Tailwater bass focus on baitfish, so choose lures that mimic them. When current is slow, try topwaters, such as poppers and walking lures, spinnerbaits and crankbaits. Easily upset by faster current, these lures can quickly cover a lot of water, which is exactly what you need to accomplish as bass spread out under these conditions.

   Lure options diminish as current increases. With bass gathering in eddies, anglers need lures that can be casted with pinpoint accuracy and slip easily through the fast-moving water. Jigs and soft-plastic lures are good choices. But a better option is to follow Hite’s lead and fish swimbaits. They are available in an array of sizes and colors, making it easy to match the local forage. And they can be rigged several ways, including Texas style or impaled on a jig head’s single upturned hook. They cast like a dream and fish at any depth or speed.

   Jigs, soft plastics and swimbaits share one more beneficial characteristic for fishing in changing current: It’s easy to adjust their weight. By carrying a selection of weights — in the case of swimbaits, different size jig heads — you can match your offering to the current. If it’s ripping, for example, add more weight to keep your swimbait where you want it.

   Current affects other parts of your setup. Large diameter lines create more drag than smaller ones. So, instead of spooling your reel with monofilament or fluorocarbon, use braided line. Most offer more strength with less diameter. And if you’re worried about more visible braid spooking clear water bass, tie in a short — 18 to 24 inches is plenty — leader of less visible fluorocarbon or monofilament.

   Besides being more accurate casters, baitcasting reels manage line better. Current grabs excess line, creating a bow that deadens sensitivity, making it difficult to detect strikes. Stopping the spool with your thumb as soon as the lure lands minimizes excess line.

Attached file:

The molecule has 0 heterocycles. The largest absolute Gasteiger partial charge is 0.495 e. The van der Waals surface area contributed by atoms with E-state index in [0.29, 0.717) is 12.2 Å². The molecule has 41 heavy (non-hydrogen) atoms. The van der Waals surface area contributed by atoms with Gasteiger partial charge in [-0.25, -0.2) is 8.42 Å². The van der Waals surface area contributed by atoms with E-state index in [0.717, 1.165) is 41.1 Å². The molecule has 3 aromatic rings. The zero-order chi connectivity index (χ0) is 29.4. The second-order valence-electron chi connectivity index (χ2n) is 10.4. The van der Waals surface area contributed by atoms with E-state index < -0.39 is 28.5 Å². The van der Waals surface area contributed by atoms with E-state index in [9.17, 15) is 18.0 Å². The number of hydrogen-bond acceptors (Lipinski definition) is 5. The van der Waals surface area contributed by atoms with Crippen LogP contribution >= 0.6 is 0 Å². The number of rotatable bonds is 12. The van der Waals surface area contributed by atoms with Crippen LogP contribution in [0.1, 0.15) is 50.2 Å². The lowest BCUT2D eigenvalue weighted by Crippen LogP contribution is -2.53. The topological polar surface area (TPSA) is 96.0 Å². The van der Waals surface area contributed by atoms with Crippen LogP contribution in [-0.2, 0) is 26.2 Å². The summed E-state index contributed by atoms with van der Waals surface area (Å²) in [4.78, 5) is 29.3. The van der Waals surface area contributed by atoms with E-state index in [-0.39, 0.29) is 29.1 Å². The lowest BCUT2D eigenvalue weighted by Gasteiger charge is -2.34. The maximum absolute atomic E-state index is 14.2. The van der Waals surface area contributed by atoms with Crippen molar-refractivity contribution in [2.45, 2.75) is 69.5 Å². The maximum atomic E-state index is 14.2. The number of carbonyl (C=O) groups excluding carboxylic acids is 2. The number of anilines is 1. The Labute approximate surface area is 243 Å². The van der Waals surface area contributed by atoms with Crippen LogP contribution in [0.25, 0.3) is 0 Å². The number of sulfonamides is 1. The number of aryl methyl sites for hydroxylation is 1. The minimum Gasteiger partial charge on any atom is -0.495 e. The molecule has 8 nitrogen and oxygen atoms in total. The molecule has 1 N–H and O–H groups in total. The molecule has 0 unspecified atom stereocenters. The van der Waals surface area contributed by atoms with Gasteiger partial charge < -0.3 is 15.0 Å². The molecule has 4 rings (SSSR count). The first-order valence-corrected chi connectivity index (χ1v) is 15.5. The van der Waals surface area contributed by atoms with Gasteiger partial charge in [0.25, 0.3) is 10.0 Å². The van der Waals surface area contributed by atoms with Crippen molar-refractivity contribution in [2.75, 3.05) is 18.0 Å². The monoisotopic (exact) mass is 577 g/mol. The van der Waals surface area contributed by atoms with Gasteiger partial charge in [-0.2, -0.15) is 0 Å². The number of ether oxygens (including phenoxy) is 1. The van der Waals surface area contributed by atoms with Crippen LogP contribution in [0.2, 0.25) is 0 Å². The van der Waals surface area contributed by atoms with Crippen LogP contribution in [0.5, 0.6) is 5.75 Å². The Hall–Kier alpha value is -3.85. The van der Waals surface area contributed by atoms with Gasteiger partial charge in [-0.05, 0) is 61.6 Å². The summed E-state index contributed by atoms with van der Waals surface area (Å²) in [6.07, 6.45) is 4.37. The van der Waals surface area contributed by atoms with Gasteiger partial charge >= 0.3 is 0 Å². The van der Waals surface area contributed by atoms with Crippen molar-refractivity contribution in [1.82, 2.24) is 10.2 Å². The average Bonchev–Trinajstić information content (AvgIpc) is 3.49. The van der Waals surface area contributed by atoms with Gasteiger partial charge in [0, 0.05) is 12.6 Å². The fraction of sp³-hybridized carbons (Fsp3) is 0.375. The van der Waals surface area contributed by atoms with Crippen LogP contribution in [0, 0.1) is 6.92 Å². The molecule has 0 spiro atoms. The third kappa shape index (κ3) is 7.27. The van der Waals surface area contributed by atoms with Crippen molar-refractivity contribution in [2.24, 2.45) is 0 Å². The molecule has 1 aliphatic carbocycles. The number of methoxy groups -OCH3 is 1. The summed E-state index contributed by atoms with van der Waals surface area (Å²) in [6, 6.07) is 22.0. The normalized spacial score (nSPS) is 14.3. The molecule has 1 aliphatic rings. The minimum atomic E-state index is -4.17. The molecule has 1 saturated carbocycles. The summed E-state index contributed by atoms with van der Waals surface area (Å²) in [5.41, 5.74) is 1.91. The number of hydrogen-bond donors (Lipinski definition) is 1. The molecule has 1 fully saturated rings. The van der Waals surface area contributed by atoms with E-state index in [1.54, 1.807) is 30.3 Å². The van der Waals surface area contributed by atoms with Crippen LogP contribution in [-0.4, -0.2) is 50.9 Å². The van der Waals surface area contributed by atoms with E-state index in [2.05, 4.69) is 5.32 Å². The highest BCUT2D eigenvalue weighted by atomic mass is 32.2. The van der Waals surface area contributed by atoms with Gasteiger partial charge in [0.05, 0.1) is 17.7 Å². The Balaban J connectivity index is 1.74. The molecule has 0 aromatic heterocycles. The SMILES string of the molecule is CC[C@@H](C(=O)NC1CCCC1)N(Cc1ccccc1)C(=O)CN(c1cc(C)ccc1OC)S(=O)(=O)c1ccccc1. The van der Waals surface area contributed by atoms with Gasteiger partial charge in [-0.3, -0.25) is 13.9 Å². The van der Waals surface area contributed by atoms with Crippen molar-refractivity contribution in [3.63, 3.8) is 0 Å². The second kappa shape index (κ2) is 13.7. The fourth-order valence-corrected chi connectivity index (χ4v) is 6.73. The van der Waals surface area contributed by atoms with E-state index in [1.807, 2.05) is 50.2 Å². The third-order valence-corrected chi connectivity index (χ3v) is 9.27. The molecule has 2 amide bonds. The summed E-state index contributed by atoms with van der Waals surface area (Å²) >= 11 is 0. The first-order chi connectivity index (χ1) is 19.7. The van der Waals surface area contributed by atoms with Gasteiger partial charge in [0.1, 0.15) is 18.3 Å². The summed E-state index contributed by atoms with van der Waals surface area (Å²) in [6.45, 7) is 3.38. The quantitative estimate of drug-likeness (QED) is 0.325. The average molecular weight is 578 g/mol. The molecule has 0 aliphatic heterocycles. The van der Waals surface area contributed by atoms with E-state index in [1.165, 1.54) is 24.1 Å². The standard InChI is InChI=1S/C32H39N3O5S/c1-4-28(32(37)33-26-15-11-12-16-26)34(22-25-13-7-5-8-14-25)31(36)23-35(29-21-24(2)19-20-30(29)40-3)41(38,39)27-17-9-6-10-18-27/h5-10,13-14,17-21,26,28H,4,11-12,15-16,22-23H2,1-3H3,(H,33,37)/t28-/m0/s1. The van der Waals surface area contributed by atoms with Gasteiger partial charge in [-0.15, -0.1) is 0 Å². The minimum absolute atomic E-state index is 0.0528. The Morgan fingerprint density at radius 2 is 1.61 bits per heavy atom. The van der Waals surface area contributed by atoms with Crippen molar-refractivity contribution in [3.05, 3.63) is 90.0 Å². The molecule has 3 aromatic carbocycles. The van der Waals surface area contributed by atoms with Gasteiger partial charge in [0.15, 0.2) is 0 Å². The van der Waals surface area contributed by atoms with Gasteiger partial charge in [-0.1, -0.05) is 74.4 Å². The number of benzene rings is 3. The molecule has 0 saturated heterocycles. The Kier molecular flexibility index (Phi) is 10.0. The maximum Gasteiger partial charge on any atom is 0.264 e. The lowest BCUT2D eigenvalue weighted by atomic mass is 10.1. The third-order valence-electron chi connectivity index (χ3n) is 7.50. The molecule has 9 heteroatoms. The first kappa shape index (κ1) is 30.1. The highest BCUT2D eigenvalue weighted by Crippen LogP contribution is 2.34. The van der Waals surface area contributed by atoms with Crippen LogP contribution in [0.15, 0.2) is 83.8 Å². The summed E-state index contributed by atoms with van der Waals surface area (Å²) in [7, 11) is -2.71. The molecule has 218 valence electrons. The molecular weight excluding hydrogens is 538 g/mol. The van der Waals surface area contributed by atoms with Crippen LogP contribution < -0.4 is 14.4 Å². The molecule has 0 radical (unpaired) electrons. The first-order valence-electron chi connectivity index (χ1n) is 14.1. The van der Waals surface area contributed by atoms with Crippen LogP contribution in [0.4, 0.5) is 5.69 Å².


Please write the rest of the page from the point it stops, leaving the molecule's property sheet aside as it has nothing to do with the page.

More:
Play it safe

Even the slowest current can create a dangerous situation if you were to fall from your boat, including being swept away, or worse yet, under an obstruction. That danger increases exponentially as the current runs faster, when even the best swimmers struggle. While those have bleak outlooks, there are ways to protect yourself.

   First and foremost, wear your personal floatation device. PFDs come in a variety of styles, with most bass anglers choosing a foam-filled or inflatable model. There are advantages and disadvantages to both.

   Foam-filled PFDs float as soon as the wearer enters the water. But their bulk can make them uncomfortable, especially on hot summer days. That means anglers are more likely to shed one while fishing, and it won’t help unless it’s worn.

   Inflatable PFDs feel less restrictive. Many bass anglers choose to wear them the entire time they’re on the water. That’s important in some states, where they have to be worn to count as a legally required PFD. They require regular maintenance, ensuring the carbon-dioxide cylinder is charged and swapping out the inflation activation tab.

   Be careful if you anchor. Water can be released quickly. If you don’t have time to free your anchor, it can pull your boat under. Increased current can wash free logs and other debris, which could ram your boat, possibly knocking an occupant overboard.

   Prepare for more current by calling the dam operator or checking its website for upcoming release times. That way, you can plan your trips around the strongest flows, when fishing is at its lowest and danger at its highest. Some dams also have audible signals, such as a horn, which are activated prior to releases. Always keep an ear trained for one when you’re on the water.